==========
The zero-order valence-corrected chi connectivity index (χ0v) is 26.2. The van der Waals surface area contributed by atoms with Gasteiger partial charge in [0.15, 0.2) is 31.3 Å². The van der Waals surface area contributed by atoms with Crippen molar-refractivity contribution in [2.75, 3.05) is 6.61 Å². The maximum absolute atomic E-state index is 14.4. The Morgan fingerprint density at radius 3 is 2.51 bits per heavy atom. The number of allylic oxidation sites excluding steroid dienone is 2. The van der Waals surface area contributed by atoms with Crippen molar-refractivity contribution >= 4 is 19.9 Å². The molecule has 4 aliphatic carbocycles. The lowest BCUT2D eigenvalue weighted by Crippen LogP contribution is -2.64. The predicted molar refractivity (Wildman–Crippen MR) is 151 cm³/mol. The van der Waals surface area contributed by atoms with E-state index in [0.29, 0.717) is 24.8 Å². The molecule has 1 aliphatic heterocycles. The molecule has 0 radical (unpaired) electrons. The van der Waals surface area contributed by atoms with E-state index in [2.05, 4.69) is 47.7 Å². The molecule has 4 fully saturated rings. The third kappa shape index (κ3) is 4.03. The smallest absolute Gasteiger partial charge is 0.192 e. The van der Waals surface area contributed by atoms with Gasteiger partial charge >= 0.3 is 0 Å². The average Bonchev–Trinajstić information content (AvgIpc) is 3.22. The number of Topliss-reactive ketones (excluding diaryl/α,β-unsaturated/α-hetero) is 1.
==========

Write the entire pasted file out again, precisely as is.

The zero-order valence-corrected chi connectivity index (χ0v) is 26.2. The van der Waals surface area contributed by atoms with Gasteiger partial charge in [0.15, 0.2) is 31.3 Å². The van der Waals surface area contributed by atoms with Crippen molar-refractivity contribution in [2.75, 3.05) is 6.61 Å². The maximum absolute atomic E-state index is 14.4. The Morgan fingerprint density at radius 3 is 2.51 bits per heavy atom. The number of allylic oxidation sites excluding steroid dienone is 2. The van der Waals surface area contributed by atoms with Crippen molar-refractivity contribution >= 4 is 19.9 Å². The molecule has 4 aliphatic carbocycles. The lowest BCUT2D eigenvalue weighted by Crippen LogP contribution is -2.64. The predicted molar refractivity (Wildman–Crippen MR) is 151 cm³/mol. The van der Waals surface area contributed by atoms with E-state index in [0.29, 0.717) is 24.8 Å². The molecule has 1 aliphatic heterocycles. The molecule has 0 radical (unpaired) electrons. The van der Waals surface area contributed by atoms with E-state index in [2.05, 4.69) is 47.7 Å². The molecule has 4 fully saturated rings. The third kappa shape index (κ3) is 4.03. The smallest absolute Gasteiger partial charge is 0.192 e. The van der Waals surface area contributed by atoms with Gasteiger partial charge >= 0.3 is 0 Å². The average Bonchev–Trinajstić information content (AvgIpc) is 3.22. The number of Topliss-reactive ketones (excluding diaryl/α,β-unsaturated/α-hetero) is 1.